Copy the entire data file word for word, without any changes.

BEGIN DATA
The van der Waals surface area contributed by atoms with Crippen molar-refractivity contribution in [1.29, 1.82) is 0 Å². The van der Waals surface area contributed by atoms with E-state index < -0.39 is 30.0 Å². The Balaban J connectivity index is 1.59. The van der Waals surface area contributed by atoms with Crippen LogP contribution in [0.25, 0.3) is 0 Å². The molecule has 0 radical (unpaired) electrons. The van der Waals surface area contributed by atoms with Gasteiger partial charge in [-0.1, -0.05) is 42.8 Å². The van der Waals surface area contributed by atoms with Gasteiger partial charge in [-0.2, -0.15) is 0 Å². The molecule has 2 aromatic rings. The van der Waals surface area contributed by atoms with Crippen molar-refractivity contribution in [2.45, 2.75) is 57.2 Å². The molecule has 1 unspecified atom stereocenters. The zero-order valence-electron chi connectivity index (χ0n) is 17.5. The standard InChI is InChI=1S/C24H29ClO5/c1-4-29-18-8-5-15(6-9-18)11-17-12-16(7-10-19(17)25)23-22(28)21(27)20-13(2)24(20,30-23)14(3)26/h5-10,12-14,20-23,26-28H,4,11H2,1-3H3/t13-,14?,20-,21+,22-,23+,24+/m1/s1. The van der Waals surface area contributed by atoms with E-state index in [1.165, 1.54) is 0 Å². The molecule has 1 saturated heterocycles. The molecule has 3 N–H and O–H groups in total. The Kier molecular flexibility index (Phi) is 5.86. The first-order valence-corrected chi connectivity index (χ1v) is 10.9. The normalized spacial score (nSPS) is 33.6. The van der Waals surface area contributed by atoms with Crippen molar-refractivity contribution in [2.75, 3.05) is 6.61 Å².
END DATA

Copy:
The van der Waals surface area contributed by atoms with Crippen molar-refractivity contribution in [1.29, 1.82) is 0 Å². The van der Waals surface area contributed by atoms with E-state index < -0.39 is 30.0 Å². The Balaban J connectivity index is 1.59. The van der Waals surface area contributed by atoms with Crippen LogP contribution in [0.25, 0.3) is 0 Å². The molecule has 0 radical (unpaired) electrons. The van der Waals surface area contributed by atoms with Gasteiger partial charge in [-0.1, -0.05) is 42.8 Å². The van der Waals surface area contributed by atoms with Gasteiger partial charge in [-0.2, -0.15) is 0 Å². The molecule has 2 aromatic rings. The van der Waals surface area contributed by atoms with Crippen molar-refractivity contribution in [2.45, 2.75) is 57.2 Å². The molecule has 1 unspecified atom stereocenters. The zero-order valence-electron chi connectivity index (χ0n) is 17.5. The standard InChI is InChI=1S/C24H29ClO5/c1-4-29-18-8-5-15(6-9-18)11-17-12-16(7-10-19(17)25)23-22(28)21(27)20-13(2)24(20,30-23)14(3)26/h5-10,12-14,20-23,26-28H,4,11H2,1-3H3/t13-,14?,20-,21+,22-,23+,24+/m1/s1. The van der Waals surface area contributed by atoms with E-state index in [1.165, 1.54) is 0 Å². The molecule has 1 saturated heterocycles. The molecule has 3 N–H and O–H groups in total. The Kier molecular flexibility index (Phi) is 5.86. The first-order valence-corrected chi connectivity index (χ1v) is 10.9. The normalized spacial score (nSPS) is 33.6. The van der Waals surface area contributed by atoms with Crippen molar-refractivity contribution in [2.75, 3.05) is 6.61 Å².